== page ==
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Senate Majority Leader Harry Reid (D-Nev.) and President Barack Obama hate policy riders. They have no place in spending bills, the top Democrats have said during the latest budget debate.

Unless, of course, they’re Democratic policy riders.

We’re happy to debate these, but on a legislative vehicle, not a spending vehicle,” Reid said Thursday.

Republicans say that’s a different tune than he was singing in 2009, when he, President Barack Obama and then-Speaker Nancy Pelosi loaded such riders onto a government-funding bill similar to the one now being negotiated. A senior Democratic aide said the two aren’t comparable, and Republican Speaker John Boehner, who is now trying to preserve riders, has blasted them in the past, too.

Among the legislative items Democrats attached to that spending measure were:

* A long-desired abortion-rights provision making birth-control pills and devices cheaper for Planned Parenthood and other family-planning clinics who provide them to students on college campuses and poor women. Originally, an effort had been made to include that rider on an emergency supplemental spending bill to fund the wars in Iraq and Afghanistan and was removed amid political pressure.

* The repeal of a school-voucher program in the District of Columbia that is close to the heart of the current speaker, John Boehner.

* A relaxation of restrictions on travel to Cuba.

* Reid’s pet project: Delaying the development of Yucca Mountain as a nuclear waste storage site through spending cuts and legislative language; and

* A provision designed to facilitate the implementation of taxpayer-funded health benefits for the same-sex partners of federal employees.

“Policy restrictions are a routine part of spending bills. Senate Democratic Leaders – and President Obama – have supported hundreds, if not thousands of them, including on CRs,” Michael Steel, a spokesman for Boehner, said in reference to a “continuing resolution” — the vehicle political leaders are using as they try to negotiate a deal to keep the government running through the end of September.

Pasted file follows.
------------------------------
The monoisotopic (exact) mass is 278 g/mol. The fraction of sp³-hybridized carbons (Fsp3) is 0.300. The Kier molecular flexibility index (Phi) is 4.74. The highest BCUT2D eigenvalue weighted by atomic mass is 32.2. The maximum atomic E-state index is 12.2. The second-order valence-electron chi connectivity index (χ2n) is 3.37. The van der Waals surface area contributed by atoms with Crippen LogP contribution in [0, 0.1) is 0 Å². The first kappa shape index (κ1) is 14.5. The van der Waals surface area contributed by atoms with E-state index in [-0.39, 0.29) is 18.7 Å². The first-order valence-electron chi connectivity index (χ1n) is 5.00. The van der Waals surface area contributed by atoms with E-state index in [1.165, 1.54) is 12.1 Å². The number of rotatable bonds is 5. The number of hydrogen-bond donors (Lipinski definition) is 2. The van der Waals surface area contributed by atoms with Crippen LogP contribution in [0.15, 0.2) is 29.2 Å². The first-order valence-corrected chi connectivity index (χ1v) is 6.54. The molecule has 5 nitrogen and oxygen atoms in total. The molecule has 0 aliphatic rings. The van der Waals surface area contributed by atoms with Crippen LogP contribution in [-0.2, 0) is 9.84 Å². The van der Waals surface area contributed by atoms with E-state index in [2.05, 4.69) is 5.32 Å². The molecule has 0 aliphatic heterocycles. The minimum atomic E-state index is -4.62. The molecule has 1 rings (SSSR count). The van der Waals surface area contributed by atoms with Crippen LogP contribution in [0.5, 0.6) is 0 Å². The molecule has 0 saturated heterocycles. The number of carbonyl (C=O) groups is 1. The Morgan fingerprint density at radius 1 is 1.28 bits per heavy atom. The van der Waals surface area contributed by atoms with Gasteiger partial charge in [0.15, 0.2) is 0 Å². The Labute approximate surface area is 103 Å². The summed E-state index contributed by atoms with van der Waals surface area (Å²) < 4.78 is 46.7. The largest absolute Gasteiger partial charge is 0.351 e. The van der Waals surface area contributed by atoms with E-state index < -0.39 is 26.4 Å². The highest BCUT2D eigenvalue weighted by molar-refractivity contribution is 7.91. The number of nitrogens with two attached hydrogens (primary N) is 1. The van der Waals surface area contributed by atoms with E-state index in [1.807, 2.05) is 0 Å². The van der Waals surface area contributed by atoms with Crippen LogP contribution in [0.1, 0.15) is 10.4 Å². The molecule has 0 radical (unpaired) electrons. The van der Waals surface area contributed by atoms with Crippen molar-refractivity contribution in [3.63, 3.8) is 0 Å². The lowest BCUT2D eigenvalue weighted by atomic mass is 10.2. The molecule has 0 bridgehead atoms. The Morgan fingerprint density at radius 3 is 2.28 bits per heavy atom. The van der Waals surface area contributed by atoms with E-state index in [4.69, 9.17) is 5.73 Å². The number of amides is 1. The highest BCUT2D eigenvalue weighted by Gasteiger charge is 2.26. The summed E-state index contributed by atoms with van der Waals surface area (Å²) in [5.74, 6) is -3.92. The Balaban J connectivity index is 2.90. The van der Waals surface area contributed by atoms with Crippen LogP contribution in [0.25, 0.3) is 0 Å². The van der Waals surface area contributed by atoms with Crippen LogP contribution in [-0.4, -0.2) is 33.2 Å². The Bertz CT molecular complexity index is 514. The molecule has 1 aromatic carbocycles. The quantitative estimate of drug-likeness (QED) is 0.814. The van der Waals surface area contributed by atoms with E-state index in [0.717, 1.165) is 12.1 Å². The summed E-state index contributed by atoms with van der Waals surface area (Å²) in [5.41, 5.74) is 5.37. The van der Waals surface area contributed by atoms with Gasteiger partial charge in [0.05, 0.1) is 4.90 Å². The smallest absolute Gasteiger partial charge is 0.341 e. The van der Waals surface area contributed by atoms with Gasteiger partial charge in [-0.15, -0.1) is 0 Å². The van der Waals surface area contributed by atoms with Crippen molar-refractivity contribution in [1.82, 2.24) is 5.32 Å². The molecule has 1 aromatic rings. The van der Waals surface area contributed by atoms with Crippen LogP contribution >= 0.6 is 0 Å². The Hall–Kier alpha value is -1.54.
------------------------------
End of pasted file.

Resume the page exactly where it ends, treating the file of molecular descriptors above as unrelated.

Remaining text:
But Democrats insist that not all riders are created equal.

“There is a difference between including riders on a bill when they are supported by a majority of the Senate and just need a vehicle and including riders on a bill because a minority is trying to ram through something that would not have support on its own,” the senior Democratic aide countered. “Here, keeping the government funded should be enough.”

In 2008, Boehner objected to non-military provisions in a Democratic-written bill providing war funding.

“Knowing the troop-funding bill is popular and certain to pass, politicians in Congress tried to attach tax increases and unrelated spending increases to it - in effect, exploiting our troops by forcing them to carry unpopular political provisions they knew could not pass Congress on their own,” Boehner said at the time, according to States News Service. “Attaching these ‘riders’ is the sort of stunt that has made Americans extremely cynical about Washington. That anti-war forces in the U.S. House would employ this scheme right before Memorial Day was irresponsible at best and depraved at worst.”

While Republicans are a minority in the Senate, they hold power in the House. It’s not clear which riders would have majority support in the Senate because there has been no opportunity for the upper chamber to vote on them.

The overwhelming majority of Senate Democrats have voted for spending bills carrying a ban on subsidizing abortion in the District of Columbia that is also now included in a stopgap bill the House passed on Thursday. Forty-nine current Democratic senators have voted for spending bills with that provision in them. The language didn’t prevent Obama from voting for appropriations when he was in the Senate, nor did it stop him from signing at least one bill into law.

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